First and foremost, you will need to locate an office that can take care of this near you. Going online will provide the information you need, and you can locate the nearest physical spot in order to take care of business. This is not something you can complete online, so know that you will have to show up in person in order to do this.

While you are online finding the location of an office, you can download the paperwork that will be necessary while you are at it. This can save and time, and you can be prepared before you even set foot in the necessary building. Be sure that all of the information is accurate, and legible, and make sure you have the appropriate fees, too.

You will need two forms of identification, and will need to present these forms of ID in person. You will be scrutinized as to ascertain that you are indeed who you claim to be. You will need to provide proof of your Unites States citizenship to the clerk. A birth certificate is a good idea, or naturalization papers. Copies and facsimiles are not acceptable, so be sure to bring in original copies.

You will need to also provide a valid photo identification card. This can be in the form of a drivers license, a state issued identification card, or a passport. Again, these also must be in their original state. No copies or facsimiles will be acceptable. Make sure they are all current and up to date. If necessary, go to the local Department of Motor Vehicles for new ones.

When you have all of the proper paperwork and identification, you will take it all to the nearest office of social security. Bring your paperwork, and check it for accuracy yet again. Once there, you will present the paperwork to a clerk, along with the necessary fees, and show that you are a citizen of the country.

The clerk will gather all of this information, and verify your citizenship status. They will make the necessary copies and fill out the necessary forms, and then it is all over but for the waiting. You can get receipts for your records, and a temporary status. Your number will remain the same, however, so you can still use that information for forms.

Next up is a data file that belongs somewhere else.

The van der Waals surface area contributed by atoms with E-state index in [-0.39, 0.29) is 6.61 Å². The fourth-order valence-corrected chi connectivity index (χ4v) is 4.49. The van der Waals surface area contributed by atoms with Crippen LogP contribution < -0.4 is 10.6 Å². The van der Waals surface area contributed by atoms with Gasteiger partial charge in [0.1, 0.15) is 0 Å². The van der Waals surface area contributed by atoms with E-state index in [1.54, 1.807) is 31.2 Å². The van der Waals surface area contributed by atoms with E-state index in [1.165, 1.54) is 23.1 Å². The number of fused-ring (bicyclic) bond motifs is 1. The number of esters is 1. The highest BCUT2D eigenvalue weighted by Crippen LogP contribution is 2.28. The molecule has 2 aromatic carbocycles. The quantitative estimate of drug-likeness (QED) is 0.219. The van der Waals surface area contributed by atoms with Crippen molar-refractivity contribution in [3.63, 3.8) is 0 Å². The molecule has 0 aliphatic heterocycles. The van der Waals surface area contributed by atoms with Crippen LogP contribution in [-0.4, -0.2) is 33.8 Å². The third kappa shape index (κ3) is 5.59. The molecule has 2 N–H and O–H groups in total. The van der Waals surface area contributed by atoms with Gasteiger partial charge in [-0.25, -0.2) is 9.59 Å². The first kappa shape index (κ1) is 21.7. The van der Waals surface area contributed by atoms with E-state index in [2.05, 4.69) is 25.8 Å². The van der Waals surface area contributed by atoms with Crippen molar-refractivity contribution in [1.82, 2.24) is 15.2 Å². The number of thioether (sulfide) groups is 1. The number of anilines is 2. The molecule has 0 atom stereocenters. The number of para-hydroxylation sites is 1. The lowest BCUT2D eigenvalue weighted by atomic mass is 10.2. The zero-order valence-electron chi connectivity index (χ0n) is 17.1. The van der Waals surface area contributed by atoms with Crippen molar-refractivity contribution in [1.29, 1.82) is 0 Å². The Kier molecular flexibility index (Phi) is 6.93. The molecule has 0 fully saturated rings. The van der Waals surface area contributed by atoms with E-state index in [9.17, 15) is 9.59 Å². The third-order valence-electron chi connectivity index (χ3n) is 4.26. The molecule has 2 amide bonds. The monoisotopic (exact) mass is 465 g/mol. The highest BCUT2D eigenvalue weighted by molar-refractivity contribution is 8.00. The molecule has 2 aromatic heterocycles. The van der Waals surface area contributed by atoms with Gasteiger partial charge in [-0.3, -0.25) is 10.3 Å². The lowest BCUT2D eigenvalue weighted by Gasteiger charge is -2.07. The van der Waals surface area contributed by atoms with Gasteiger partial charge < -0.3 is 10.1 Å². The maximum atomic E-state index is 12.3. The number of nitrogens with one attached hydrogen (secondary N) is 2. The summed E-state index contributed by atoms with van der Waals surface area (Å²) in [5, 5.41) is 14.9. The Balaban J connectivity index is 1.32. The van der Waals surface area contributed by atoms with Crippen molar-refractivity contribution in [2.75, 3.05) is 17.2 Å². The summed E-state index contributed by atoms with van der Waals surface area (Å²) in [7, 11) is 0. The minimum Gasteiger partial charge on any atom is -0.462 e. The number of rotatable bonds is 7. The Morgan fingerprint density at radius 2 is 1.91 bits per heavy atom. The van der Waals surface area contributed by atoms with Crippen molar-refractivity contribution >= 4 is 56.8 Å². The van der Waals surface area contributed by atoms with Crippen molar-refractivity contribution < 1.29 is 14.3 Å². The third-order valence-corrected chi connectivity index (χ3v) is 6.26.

In a short time a new card will simply arrive in the mail. Be sure to sign it, as this makes the card active, so to speak. And keep the new one in a safe place so you will not have to worry about how to get a social security card replacement in the future. This type of identification does not have to be carried on your person like a drivers license, so keep it put away until you have the need to show it.

For more information about getting a replacement Social Security Card, check out these links:

http://ssa-custhelp.ssa.gov/app/answers/detail/a_id/251/~/replacing-a-lost-social-security-card.

http://www.ssa.gov/ssnumber/

The History of Social Security

The depression of 1929 brought a great deal of hardship to the American people. Because of the many problems, that were brought about by this depression, in 1934 President Franklin Roosevelt introduced the idea of a program for social security. He appointed a committee to study the country’s economic problems and make recommendations to Congress.